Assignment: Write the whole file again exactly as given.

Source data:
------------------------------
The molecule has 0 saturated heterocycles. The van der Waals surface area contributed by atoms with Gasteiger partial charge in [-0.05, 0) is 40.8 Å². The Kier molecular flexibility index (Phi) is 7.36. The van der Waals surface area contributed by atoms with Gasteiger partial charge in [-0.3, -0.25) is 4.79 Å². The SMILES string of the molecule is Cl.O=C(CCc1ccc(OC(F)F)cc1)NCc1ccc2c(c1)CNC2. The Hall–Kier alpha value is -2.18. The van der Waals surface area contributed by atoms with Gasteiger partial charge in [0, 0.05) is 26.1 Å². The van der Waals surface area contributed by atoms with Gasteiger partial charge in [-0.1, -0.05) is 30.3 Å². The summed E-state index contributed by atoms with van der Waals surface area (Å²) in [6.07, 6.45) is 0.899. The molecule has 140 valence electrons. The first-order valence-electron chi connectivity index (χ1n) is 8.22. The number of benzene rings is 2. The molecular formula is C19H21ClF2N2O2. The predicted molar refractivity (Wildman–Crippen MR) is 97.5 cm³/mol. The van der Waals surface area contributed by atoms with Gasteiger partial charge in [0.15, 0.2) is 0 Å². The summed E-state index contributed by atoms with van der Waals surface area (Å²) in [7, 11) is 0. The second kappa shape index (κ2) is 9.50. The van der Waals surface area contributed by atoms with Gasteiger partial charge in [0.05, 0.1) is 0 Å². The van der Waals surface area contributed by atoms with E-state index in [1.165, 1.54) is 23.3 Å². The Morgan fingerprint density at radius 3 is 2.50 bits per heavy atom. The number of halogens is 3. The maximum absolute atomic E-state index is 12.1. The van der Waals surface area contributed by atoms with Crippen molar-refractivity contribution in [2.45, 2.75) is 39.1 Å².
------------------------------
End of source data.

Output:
The molecule has 0 saturated heterocycles. The van der Waals surface area contributed by atoms with Gasteiger partial charge in [-0.05, 0) is 40.8 Å². The Kier molecular flexibility index (Phi) is 7.36. The van der Waals surface area contributed by atoms with Gasteiger partial charge in [-0.3, -0.25) is 4.79 Å². The SMILES string of the molecule is Cl.O=C(CCc1ccc(OC(F)F)cc1)NCc1ccc2c(c1)CNC2. The Hall–Kier alpha value is -2.18. The van der Waals surface area contributed by atoms with Gasteiger partial charge in [0, 0.05) is 26.1 Å². The van der Waals surface area contributed by atoms with Gasteiger partial charge in [-0.1, -0.05) is 30.3 Å². The summed E-state index contributed by atoms with van der Waals surface area (Å²) in [6.07, 6.45) is 0.899. The molecule has 140 valence electrons. The first-order valence-electron chi connectivity index (χ1n) is 8.22. The number of benzene rings is 2. The molecular formula is C19H21ClF2N2O2. The predicted molar refractivity (Wildman–Crippen MR) is 97.5 cm³/mol. The van der Waals surface area contributed by atoms with Gasteiger partial charge in [0.15, 0.2) is 0 Å². The summed E-state index contributed by atoms with van der Waals surface area (Å²) in [7, 11) is 0. The second kappa shape index (κ2) is 9.50. The van der Waals surface area contributed by atoms with Gasteiger partial charge in [0.05, 0.1) is 0 Å². The van der Waals surface area contributed by atoms with E-state index in [1.165, 1.54) is 23.3 Å². The Morgan fingerprint density at radius 3 is 2.50 bits per heavy atom. The number of halogens is 3. The maximum absolute atomic E-state index is 12.1. The van der Waals surface area contributed by atoms with Crippen molar-refractivity contribution in [2.45, 2.75) is 39.1 Å².